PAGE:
Frederick Senate race has harsh tone

`Dirty' maneuvering marks contentious contest between Hecht, Mooney

October 21, 2002|By Stephanie Desmon | Stephanie Desmon,SUN STAFF

FREDERICK - Four years ago, a brash, young conservative not far removed from life as a philosophy major at Dartmouth College surprised everyone - including the minority whip who went down to decisive defeat - in claiming the seat representing the city and many of its outskirts in the Maryland Senate.

Alex X. Mooney ran on a platform saying four-term Republican Sen. John W. Derr was too liberal for the district, that his 16 years in the Senate were marked by "going along to get along" in Annapolis, not by independent thought.

Mooney, now 31, hasn't made what he sees as that mistake during his freshman term.

He has alienated some in his party by taking loud stances against such issues as a gay-rights bill, which he called the "special rights for homosexuals bill." He has been known to filibuster into the night in opposition to legislation such as the gay-rights bill and a 1999 tobacco tax increase. He got himself kicked off an influential committee after he angered the Democratic leadership.

A Montgomery County newspaper, in a poll rating the effectiveness of each state legislator, ranked Mooney 47th out of 47 senators, calling him "a bright kid who's quickly marginalizing himself."

This fall, he is engaged in one of the most expensive, most contentious races in Maryland, defending his seat against a well-respected two-term delegate, Sue Hecht, the only Democrat on the eight-member Frederick County delegation. He calls himself one of the state Democrats' "top targets."

The race has featured some harsh political maneuvering.

Hecht said she has been shouted at, harassed and videotaped at events by Mooney supporters.

Mooney's campaign manager, Erin DeLullo, e-mailed the Hecht campaign pretending to be interested in volunteering in order to spy - for which Mooney and DeLullo have apologized.

Gen-X Strategies of Virginia, a company known to support conservative causes, even bought the rights to several Internet domain names - including, and www. to prevent her from using them.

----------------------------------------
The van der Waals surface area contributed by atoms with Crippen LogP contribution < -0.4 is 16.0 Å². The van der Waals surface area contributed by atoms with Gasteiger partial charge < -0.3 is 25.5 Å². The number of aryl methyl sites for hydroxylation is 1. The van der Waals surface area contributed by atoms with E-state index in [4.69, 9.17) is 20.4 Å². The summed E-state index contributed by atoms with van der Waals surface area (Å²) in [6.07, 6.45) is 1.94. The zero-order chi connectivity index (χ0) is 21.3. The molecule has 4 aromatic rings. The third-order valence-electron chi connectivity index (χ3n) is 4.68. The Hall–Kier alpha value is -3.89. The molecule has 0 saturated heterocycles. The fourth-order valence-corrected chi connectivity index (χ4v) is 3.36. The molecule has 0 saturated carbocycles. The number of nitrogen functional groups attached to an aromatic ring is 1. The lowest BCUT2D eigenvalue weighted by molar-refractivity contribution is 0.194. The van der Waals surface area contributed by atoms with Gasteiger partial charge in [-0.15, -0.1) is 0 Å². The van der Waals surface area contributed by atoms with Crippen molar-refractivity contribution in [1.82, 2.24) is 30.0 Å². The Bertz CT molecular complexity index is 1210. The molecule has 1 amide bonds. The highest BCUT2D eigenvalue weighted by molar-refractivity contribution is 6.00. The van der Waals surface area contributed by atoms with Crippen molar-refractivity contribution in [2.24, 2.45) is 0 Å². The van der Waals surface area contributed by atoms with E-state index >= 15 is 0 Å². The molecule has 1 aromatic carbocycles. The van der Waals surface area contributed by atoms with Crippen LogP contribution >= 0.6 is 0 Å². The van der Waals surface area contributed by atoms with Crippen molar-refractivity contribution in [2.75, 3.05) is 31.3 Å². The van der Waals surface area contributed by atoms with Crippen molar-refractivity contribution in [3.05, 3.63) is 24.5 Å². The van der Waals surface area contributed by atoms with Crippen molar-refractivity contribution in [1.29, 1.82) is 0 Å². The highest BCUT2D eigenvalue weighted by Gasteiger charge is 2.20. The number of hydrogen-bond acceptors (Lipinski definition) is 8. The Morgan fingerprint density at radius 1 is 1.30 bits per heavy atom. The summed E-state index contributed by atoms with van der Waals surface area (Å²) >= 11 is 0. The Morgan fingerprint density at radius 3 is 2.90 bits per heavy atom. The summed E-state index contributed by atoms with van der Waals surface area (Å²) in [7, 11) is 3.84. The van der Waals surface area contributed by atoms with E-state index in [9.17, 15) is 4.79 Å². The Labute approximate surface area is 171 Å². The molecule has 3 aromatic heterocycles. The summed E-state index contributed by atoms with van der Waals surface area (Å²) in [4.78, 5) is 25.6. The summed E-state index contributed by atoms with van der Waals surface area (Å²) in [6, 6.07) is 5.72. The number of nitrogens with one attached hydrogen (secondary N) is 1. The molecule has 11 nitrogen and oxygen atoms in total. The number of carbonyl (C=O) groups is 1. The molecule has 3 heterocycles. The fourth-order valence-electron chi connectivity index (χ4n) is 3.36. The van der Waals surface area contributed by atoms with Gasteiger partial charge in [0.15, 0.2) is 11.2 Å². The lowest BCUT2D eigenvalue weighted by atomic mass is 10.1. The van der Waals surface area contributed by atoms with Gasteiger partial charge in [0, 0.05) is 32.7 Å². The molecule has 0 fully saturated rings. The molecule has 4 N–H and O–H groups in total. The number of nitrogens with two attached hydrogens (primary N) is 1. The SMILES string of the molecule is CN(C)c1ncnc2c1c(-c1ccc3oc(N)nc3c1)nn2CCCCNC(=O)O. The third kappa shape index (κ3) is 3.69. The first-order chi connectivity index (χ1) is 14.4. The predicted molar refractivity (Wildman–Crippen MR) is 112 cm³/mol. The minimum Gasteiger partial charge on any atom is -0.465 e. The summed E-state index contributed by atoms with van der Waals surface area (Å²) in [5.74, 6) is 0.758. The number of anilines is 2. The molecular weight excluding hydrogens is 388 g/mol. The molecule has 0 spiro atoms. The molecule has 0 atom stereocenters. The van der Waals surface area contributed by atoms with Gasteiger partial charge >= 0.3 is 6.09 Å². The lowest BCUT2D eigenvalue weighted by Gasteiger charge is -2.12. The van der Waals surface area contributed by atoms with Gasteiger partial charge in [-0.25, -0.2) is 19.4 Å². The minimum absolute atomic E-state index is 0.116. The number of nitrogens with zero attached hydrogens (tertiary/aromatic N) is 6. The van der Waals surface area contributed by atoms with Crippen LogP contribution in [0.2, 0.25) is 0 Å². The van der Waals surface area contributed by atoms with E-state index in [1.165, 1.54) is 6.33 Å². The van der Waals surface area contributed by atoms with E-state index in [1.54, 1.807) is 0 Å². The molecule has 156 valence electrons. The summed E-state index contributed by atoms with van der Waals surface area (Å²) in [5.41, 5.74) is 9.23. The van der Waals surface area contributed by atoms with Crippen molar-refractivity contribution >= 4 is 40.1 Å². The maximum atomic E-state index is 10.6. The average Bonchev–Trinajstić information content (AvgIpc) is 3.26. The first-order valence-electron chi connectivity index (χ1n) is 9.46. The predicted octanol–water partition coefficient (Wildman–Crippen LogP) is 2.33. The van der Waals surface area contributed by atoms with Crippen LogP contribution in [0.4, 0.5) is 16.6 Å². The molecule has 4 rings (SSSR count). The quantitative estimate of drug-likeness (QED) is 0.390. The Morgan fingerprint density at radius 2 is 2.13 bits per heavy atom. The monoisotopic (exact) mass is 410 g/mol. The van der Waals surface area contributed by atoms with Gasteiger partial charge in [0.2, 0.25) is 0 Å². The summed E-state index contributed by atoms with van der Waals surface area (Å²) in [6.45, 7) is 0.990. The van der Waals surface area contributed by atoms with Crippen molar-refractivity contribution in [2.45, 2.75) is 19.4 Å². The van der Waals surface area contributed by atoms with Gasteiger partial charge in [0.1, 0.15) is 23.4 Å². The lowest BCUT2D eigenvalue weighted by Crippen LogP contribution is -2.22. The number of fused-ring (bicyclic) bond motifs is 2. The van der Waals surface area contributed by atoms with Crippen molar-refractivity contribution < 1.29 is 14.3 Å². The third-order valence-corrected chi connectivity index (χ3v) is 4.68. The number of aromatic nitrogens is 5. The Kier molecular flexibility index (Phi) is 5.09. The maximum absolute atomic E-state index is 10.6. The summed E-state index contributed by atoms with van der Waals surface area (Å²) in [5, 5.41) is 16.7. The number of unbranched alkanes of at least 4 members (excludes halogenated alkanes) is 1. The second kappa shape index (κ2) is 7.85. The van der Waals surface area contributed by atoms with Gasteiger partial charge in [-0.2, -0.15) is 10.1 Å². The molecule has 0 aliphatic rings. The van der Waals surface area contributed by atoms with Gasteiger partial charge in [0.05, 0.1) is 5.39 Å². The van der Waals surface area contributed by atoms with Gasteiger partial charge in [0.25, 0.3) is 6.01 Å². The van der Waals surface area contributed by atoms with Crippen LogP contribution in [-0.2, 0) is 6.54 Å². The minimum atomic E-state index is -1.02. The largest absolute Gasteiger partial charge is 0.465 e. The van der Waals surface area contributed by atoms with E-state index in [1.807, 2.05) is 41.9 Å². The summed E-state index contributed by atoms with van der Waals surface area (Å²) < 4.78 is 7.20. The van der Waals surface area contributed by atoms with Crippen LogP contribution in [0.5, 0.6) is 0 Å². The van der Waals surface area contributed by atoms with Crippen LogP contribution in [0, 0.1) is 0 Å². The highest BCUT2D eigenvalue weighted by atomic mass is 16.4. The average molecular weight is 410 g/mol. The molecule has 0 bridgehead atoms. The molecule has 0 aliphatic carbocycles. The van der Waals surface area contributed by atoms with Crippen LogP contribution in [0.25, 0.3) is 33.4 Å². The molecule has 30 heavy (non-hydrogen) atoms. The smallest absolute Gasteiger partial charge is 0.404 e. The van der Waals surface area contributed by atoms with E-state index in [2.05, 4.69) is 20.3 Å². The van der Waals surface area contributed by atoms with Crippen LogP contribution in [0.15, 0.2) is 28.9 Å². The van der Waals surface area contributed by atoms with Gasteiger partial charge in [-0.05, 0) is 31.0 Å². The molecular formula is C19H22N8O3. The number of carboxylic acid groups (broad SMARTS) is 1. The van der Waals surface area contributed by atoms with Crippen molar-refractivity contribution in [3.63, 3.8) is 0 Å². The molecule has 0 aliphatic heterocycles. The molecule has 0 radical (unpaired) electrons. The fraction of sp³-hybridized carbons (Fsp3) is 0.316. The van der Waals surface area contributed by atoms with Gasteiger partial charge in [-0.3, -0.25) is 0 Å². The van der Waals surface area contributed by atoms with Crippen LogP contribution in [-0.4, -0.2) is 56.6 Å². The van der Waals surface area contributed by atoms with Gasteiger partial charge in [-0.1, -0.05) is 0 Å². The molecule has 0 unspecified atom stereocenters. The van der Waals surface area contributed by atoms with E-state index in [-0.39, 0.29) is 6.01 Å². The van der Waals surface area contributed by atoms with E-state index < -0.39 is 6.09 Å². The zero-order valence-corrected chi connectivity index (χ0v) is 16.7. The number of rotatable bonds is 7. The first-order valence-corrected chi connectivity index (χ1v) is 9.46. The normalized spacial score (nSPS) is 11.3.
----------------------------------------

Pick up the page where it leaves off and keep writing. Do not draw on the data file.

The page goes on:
Two incidents that were reported to police - though Hecht said she doesn't blame Mooney outright for them - were the theft of her laptop from the city's Democratic headquarters in a burglary in which nothing else was taken and the vandalization of her car tire at a recent street festival.

"Unfortunately that's what happens when you have candidates backed by extremist groups," said Senate President Thomas V. Mike Miller, a Prince George's Democrat. "They're not content with discussing the issues and are resorting to dirty tricks. I've never seen it in my lifetime, that kind of tactics. It's dirty tricks to the extreme and it doesn't belong in Maryland."

Mooney, meanwhile, has complained that a group called the Defeat Mooney Committee was an illegal political action committee supported by his opponent. Hecht denies any involvement with the group, which disbanded in late August.

Mooney also charged that Hecht's Web site once included a section called "Mooney Tunes" - a play on the Looney Tunes cartoons, with him as Bugs Bunny. He said he has also been shouted at and that his car was pelted with eggs by people he figures were Hecht supporters.

"Everyone needs to take a deep breath and get back to the issues," Mooney said during a recent interview. "It's a desperate attempt on her part to avoid talking about this budget deficit she's created."

Budget deficit

The budget deficit is the most important issue in this campaign, according to Mooney. "My first year down there, we had a billion-dollar surplus," he said. "The tax-and-spend liberals spent it all and kept spending into a $1.7 billion deficit."

He points out that he promised not to raise taxes and didn't (except for "accidentally" approving a bill to raise the hotel tax in Dorchester County on the Eastern Shore). He fought off attempts by Hecht, he said, to raise Frederick County hotel and local home sales taxes.

When asked why he is running for Senate, he replied: "Someone's got to fight for conservative policies and values in Annapolis."

Hecht, on the other hand, points to her accomplishments in eight years on the job. She has had 23 bills signed into law to Mooney's zero. She talks about money brought to the county for school construction, attention she has brought to transportation programs, her support of abortion rights and gun safety. She says the budget will be balanced again by the end of the next session as required by law.

She talks of finding ways to fix the problems that come up in her community, like a recent fight against power companies that wanted to relocate to the county without local approval.

"I think people expect something back for their vote," she said. "I have given up my safe seat to give people a choice. Clearly I am the choice for progress."

Big money

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